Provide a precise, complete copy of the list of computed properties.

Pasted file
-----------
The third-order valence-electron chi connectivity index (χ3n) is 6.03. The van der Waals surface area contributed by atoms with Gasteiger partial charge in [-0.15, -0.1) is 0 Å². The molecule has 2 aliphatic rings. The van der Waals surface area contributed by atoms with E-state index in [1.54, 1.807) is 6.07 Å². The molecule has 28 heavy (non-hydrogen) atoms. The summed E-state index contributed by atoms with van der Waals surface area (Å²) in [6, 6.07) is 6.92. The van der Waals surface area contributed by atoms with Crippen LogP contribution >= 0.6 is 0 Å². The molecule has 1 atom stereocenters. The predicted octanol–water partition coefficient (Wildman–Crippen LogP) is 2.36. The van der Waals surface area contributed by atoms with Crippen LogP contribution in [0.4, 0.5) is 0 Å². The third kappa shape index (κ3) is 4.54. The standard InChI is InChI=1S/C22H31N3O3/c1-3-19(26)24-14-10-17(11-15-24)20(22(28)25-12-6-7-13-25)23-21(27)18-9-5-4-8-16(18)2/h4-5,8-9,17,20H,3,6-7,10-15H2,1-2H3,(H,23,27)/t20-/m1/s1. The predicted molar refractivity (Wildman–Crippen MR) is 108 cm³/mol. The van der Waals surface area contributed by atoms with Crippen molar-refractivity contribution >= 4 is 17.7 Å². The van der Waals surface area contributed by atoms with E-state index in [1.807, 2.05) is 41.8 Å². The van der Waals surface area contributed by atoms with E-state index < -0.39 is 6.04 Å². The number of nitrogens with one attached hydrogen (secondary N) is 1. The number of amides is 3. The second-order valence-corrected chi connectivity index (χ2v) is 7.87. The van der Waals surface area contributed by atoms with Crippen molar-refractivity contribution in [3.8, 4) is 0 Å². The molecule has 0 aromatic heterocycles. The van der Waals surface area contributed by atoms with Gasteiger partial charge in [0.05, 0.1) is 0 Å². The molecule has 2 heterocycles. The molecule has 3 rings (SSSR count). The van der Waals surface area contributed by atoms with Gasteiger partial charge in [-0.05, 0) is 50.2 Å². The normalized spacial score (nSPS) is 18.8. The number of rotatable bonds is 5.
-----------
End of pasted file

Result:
The third-order valence-electron chi connectivity index (χ3n) is 6.03. The van der Waals surface area contributed by atoms with Gasteiger partial charge in [-0.15, -0.1) is 0 Å². The molecule has 2 aliphatic rings. The van der Waals surface area contributed by atoms with E-state index in [1.54, 1.807) is 6.07 Å². The molecule has 28 heavy (non-hydrogen) atoms. The summed E-state index contributed by atoms with van der Waals surface area (Å²) in [6, 6.07) is 6.92. The van der Waals surface area contributed by atoms with Crippen LogP contribution >= 0.6 is 0 Å². The molecule has 1 atom stereocenters. The predicted octanol–water partition coefficient (Wildman–Crippen LogP) is 2.36. The van der Waals surface area contributed by atoms with Crippen LogP contribution in [0.4, 0.5) is 0 Å². The third kappa shape index (κ3) is 4.54. The standard InChI is InChI=1S/C22H31N3O3/c1-3-19(26)24-14-10-17(11-15-24)20(22(28)25-12-6-7-13-25)23-21(27)18-9-5-4-8-16(18)2/h4-5,8-9,17,20H,3,6-7,10-15H2,1-2H3,(H,23,27)/t20-/m1/s1. The predicted molar refractivity (Wildman–Crippen MR) is 108 cm³/mol. The van der Waals surface area contributed by atoms with Crippen molar-refractivity contribution >= 4 is 17.7 Å². The van der Waals surface area contributed by atoms with E-state index in [1.807, 2.05) is 41.8 Å². The van der Waals surface area contributed by atoms with E-state index < -0.39 is 6.04 Å². The number of nitrogens with one attached hydrogen (secondary N) is 1. The number of amides is 3. The second-order valence-corrected chi connectivity index (χ2v) is 7.87. The van der Waals surface area contributed by atoms with Crippen molar-refractivity contribution in [3.8, 4) is 0 Å². The molecule has 0 aromatic heterocycles. The van der Waals surface area contributed by atoms with Gasteiger partial charge in [0.05, 0.1) is 0 Å². The molecule has 2 heterocycles. The molecule has 3 rings (SSSR count). The van der Waals surface area contributed by atoms with Gasteiger partial charge in [-0.05, 0) is 50.2 Å². The normalized spacial score (nSPS) is 18.8. The number of rotatable bonds is 5.